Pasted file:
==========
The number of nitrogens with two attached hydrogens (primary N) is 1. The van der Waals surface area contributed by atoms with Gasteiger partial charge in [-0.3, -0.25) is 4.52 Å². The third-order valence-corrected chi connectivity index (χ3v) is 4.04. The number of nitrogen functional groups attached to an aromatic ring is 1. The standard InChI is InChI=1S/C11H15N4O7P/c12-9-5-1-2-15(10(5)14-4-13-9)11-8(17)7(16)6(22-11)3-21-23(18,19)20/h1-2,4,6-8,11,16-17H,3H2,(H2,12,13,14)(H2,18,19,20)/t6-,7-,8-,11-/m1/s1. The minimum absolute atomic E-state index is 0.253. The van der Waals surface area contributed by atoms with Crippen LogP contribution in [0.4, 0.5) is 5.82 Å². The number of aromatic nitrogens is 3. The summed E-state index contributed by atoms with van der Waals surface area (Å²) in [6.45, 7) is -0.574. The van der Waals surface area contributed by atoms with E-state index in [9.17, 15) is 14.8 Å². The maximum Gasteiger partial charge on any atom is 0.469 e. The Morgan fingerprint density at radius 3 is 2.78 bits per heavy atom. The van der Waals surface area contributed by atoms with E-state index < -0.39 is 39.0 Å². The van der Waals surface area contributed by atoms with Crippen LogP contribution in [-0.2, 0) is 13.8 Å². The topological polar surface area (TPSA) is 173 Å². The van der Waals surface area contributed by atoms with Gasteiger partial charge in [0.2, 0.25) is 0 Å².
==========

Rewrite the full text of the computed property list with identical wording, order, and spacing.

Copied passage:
The number of nitrogens with two attached hydrogens (primary N) is 1. The van der Waals surface area contributed by atoms with Gasteiger partial charge in [-0.3, -0.25) is 4.52 Å². The third-order valence-corrected chi connectivity index (χ3v) is 4.04. The number of nitrogen functional groups attached to an aromatic ring is 1. The standard InChI is InChI=1S/C11H15N4O7P/c12-9-5-1-2-15(10(5)14-4-13-9)11-8(17)7(16)6(22-11)3-21-23(18,19)20/h1-2,4,6-8,11,16-17H,3H2,(H2,12,13,14)(H2,18,19,20)/t6-,7-,8-,11-/m1/s1. The minimum absolute atomic E-state index is 0.253. The van der Waals surface area contributed by atoms with Crippen LogP contribution in [0.4, 0.5) is 5.82 Å². The number of aromatic nitrogens is 3. The summed E-state index contributed by atoms with van der Waals surface area (Å²) in [6.45, 7) is -0.574. The van der Waals surface area contributed by atoms with E-state index in [9.17, 15) is 14.8 Å². The maximum Gasteiger partial charge on any atom is 0.469 e. The Morgan fingerprint density at radius 3 is 2.78 bits per heavy atom. The van der Waals surface area contributed by atoms with E-state index < -0.39 is 39.0 Å². The van der Waals surface area contributed by atoms with Crippen LogP contribution in [-0.2, 0) is 13.8 Å². The topological polar surface area (TPSA) is 173 Å². The van der Waals surface area contributed by atoms with Gasteiger partial charge in [0.2, 0.25) is 0 Å².